Linden Lewis: “Jack Muh Nanny Gap” (excerpts)


It was such a pleasure to savor Linden Lewis’s “Jack Muh Nanny Gap” with my morning coffee [shared by Marc Goodridge via Facebook on “The History Forum”]. It was first published in Bim (Vol. 4, No. 2) 2011. I am sharing it now for some of my Bajan (and other Caribbean) friends with whom I have shared conversations about the intersections of nostalgia and related emotions with our academic work. Here are just a few excerpts; I highly recommend reading the full piece at Bim.

The first house we moved to in Wavell Avenue was not to the front of the street but nestled in the bowels of a long gap, which at night required good vision to wend one’s way to where our house was located.  You did not exactly get to the house by chance but at night, in the absence of a lit pathway, intuition was an important skill.  Our house was a classic Barbadian chattel house – one gabled roof, a shed and a kitchen.  I have had several conversations with friends about the way the Barbadian chattel house is currently being used merely as an icon of Bajan culture, to be consumed as art by tourists without an understanding of the history and social implications of the structure of such a house.  In the post-emancipation period, the Located Labourers’ Act permitted the ex-enslaved to build houses on the land owned by the plantation.  The term chattel is given to these houses because they represented movable property.  These were very basic wooden structures, with gabled roofs, and set on blocks.  As Hilary Beckles noted, in the shadow of the Great House, stood the chattel house, which symbolized the landlessness of the newly emancipated.  The people who lived in or owned these houses, did not own the land on which they were located, so that the houses had to be built in such a way that they could be relocated from one lease-holding site to another, or on a spot that permitted some respite from usurious land-owners.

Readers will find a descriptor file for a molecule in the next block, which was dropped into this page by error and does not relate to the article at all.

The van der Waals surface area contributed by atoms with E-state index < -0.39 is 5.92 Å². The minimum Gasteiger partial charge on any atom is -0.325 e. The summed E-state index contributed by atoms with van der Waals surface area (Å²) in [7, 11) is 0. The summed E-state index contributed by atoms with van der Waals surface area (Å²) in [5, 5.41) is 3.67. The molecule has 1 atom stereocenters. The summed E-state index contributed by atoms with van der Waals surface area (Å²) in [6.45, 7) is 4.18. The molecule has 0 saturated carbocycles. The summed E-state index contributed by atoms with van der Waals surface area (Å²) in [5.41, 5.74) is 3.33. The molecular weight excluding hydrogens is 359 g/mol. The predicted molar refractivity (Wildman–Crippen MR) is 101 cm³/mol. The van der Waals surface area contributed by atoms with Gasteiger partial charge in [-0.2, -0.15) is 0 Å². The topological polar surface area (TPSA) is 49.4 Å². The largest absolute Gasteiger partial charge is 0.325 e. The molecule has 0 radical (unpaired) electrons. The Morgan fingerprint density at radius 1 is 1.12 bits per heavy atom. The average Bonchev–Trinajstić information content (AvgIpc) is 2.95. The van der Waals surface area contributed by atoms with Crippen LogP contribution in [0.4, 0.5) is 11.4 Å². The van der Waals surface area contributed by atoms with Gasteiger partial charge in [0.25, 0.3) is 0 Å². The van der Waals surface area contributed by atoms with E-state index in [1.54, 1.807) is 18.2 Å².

The Barbadian chattel house was architecturally designed to facilitate assembling and dissembling of its structure.  The house itself was not built on a solid concrete foundation but on blocks, which made moving the structure relatively easy. [. . .] The lack of permanence that marked the relationship of the chattel house owner to the land was directly related to the vulnerability of the poor Barbadian worker.  It was in effect part of the hidden injuries of social class that the poor in Wavell Avenue and across the island felt in relation to the power of private property.

[. . .] When my family first moved to Barbados, the number of gabled roofs you had on your chattel house was a signifier of your household income.  As children became working adults who contributed to the household finances, the additional income manifested itself in the building of a second roof, and a third, for those who had more adult children.  For families without children, better economic circumstances afforded more spacious accommodation, hence more roofs added to the original structure.  Those families with more household incomes began gradually to remove the wooden parts of the house and replacing them with a concrete structure, which most Barbadians called ‘wall’, a description which many non-Barbadians find amusing.  The use of concrete [‘wall’] in a part of the house, starting from the kitchen and moving forward, was the beginning of a flat-top bungalow, which was an expression of class mobility, of having made it socially in Barbados.  It is important to remember that up to that time (the 1960s), and still so to some extent today, grown children left the household of their family of origin only when they were going to start their own families, or if they were migrating.  Of course, some never left their original homes, they simply inherited the house of their parents in the fullness of time.  [. . .]